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Earlier this month, Rob Papandrea wrote an opinion piece about why Brett Kavanaugh should be confirmed to the Supreme Court (which you should go read). I disagree fundamentally with Papandrea's assertion that Kavanaugh should have been confirmed as well as the evidence he uses, so I felt motivated to write a response.
On merit and record alone, Judge Brett Kavanaugh’s nomination process to the Supreme Court should have been a relatively easy one. And as long as the allegations against him continue to be unsubstantiated, he must be confirmed as the 114th justice of the Supreme Court.
Supreme Court nominee Brett Kavanaugh was called to testify in front of the Senate Judiciary Committee last Thursday to account for one of several sexual assault allegations against him.
Editor's note: This opinion piece was updated to include information about policies regarding fraternity events without alcohol.
At the core of all lessons in the University of Richmond journalism department is one central goal: to teach storytelling. And so, as students of this fine department, the members of The Collegian Editorial Board have a story to tell. It is the story of a small number of professors who relentlessly pursue the best out of their students. It is the story of how that department’s strengths have created an unsustainable demand. And it is the story of why we feel the department desperately needs a fifth full-time professor position. Read on for our collective stories, and sign the petition for a new professor here.
If the media and cyberspace are anything to go by, everybody seems to be a Nazi these days: proponents of border security, advocates for religious liberties, critics of religious extremism, practicing Christians and regular-old Americans who would otherwise mind their own business.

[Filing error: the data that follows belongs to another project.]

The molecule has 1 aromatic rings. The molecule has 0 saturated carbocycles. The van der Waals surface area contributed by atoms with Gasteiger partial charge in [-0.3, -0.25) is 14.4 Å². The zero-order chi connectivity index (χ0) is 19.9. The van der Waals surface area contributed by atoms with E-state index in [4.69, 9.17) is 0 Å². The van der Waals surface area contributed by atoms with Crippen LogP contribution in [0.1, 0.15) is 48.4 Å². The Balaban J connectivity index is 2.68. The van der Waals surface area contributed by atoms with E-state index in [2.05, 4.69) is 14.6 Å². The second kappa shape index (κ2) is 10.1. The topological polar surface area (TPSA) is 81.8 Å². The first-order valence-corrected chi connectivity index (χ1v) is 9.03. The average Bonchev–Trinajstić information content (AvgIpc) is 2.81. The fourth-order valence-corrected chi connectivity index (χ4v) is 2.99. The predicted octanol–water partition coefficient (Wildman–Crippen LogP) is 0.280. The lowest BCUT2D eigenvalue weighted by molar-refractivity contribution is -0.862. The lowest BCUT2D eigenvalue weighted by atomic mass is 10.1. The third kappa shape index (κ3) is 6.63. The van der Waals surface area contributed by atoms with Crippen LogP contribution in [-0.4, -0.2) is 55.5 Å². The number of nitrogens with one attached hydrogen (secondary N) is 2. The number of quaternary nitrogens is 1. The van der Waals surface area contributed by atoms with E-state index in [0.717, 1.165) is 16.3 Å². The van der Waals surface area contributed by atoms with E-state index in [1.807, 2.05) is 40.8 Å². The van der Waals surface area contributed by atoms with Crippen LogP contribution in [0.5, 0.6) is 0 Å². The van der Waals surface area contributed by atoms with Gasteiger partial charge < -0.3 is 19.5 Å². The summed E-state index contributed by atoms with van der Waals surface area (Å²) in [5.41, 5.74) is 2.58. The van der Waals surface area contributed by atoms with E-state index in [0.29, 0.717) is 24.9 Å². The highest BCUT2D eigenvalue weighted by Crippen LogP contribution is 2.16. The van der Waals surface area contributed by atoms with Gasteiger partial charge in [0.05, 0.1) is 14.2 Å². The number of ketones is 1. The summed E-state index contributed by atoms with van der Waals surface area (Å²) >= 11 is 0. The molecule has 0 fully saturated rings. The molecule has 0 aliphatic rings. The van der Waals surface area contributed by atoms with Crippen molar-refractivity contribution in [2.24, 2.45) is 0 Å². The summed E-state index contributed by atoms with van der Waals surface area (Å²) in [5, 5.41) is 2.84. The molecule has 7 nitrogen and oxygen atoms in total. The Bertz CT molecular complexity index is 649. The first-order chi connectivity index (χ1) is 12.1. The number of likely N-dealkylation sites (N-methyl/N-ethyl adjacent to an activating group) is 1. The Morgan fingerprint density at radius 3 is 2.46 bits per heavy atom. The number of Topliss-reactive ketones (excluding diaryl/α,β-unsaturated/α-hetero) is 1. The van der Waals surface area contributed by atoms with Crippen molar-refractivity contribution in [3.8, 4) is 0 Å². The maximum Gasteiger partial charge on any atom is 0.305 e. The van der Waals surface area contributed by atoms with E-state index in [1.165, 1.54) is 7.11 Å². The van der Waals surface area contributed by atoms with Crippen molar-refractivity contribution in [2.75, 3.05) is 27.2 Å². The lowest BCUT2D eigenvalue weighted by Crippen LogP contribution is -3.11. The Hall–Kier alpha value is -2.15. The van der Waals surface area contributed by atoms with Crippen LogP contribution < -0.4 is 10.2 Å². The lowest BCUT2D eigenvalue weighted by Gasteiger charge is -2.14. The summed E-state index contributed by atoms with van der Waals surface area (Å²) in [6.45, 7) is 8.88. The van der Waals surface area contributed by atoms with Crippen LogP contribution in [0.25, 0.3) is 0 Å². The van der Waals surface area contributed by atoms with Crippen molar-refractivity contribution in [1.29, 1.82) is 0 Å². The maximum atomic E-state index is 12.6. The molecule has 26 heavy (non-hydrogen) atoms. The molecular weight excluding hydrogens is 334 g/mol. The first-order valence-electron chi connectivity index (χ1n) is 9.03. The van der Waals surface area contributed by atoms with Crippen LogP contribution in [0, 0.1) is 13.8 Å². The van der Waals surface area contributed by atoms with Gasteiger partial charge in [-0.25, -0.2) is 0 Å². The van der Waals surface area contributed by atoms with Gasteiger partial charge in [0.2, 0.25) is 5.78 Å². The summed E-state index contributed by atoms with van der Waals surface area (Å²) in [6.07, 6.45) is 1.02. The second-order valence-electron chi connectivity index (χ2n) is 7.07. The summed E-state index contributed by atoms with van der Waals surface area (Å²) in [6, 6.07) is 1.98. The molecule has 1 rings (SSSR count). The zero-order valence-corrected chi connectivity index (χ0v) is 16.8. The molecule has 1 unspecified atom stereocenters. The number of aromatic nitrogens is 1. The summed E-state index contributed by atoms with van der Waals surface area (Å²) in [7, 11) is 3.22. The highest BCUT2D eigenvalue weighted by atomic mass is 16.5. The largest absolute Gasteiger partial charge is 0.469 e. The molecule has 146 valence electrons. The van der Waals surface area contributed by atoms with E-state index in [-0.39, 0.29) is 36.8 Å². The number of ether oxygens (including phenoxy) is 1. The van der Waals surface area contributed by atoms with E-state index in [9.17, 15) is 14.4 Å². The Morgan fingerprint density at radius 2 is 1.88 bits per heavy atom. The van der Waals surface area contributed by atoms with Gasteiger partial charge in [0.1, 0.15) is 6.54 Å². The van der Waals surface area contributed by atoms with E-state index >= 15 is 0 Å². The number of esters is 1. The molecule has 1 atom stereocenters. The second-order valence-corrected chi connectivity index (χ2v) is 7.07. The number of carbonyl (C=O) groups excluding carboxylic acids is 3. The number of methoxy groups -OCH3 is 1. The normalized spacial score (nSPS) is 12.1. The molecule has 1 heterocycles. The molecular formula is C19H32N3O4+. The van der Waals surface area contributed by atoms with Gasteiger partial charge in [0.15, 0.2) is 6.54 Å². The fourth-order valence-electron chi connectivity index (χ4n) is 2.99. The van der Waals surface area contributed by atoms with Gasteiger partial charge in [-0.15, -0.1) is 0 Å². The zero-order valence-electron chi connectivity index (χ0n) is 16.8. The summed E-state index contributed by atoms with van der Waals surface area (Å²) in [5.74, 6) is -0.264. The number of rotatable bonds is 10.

The proposed Equal Rights Amendment has a storied history in America. It has, at times, been through brutal political wars, and has seen resistance from prominent women’s groups.
Hello, University of Richmond students!
Turmoil, protest and a sea of partisan divide. That is the image most of the country gets of political discourse on college campuses nowadays.
Some of the most polarizing debates of the last few weeks came from an unlikely source – when rapper Kanye West thrust himself into the spotlight with an avalanche of political tweets.
On Tuesday, April 11, I attended the University of Richmond’s annual Take Back the Night event. A recurring theme in the stories of the survivors who were moved to speak was that of virginity.
The setting: political geography class. The assignment: discuss the literature of Ta-Nehisi Coates in groups, responding to questions such as “What would you ask the author?” The issue: a white female classmate, clearly curious on some more nuanced aspects of Coates' life as a black man, stutters, stammers and ultimately silences herself as she tries to qualify her statements in the name of not sounding racist or privileged.
The end of the semester always brings a whirlwind of anxiety for students and faculty alike. Both are caught in different cycles of grade inflation that seem to be getting worse all the time.
Apartment housing deadlines at the University of Richmond need to be revised to provide for more flexibility. As a rising senior at UR, I have noticed that the on-campus apartments are something many students plan for since their freshman year.
On March 22, Karl Rove, former deputy chief of staff under George W. Bush and a prevalent Republican commentator, made a host of thought-provoking remarks to conclude the University of Richmond’s 2017-2018 Sharp Viewpoint series.
I chose to attend the University of Richmond after spending the night with several multicultural students as part of the admission department’s A Night to See, Witness, and Experience Richmond program, more commonly known as ANSWER.
The University of Richmond updated its website near the end of the fall semester as part of an ongoing process to increase transparency of Title IX policies and campus resources. Despite the increased internal transparency, the website fails to effectively communicate information about the prevalence of sexual assault on college campuses. Instead, it protects UR business interests, hindering sexual assault education and prevention.
New year, new me, new cultural appropriation?
“If I get the money out of the bank later, can you just buy it for me today?” a boy of about 16 asked his father.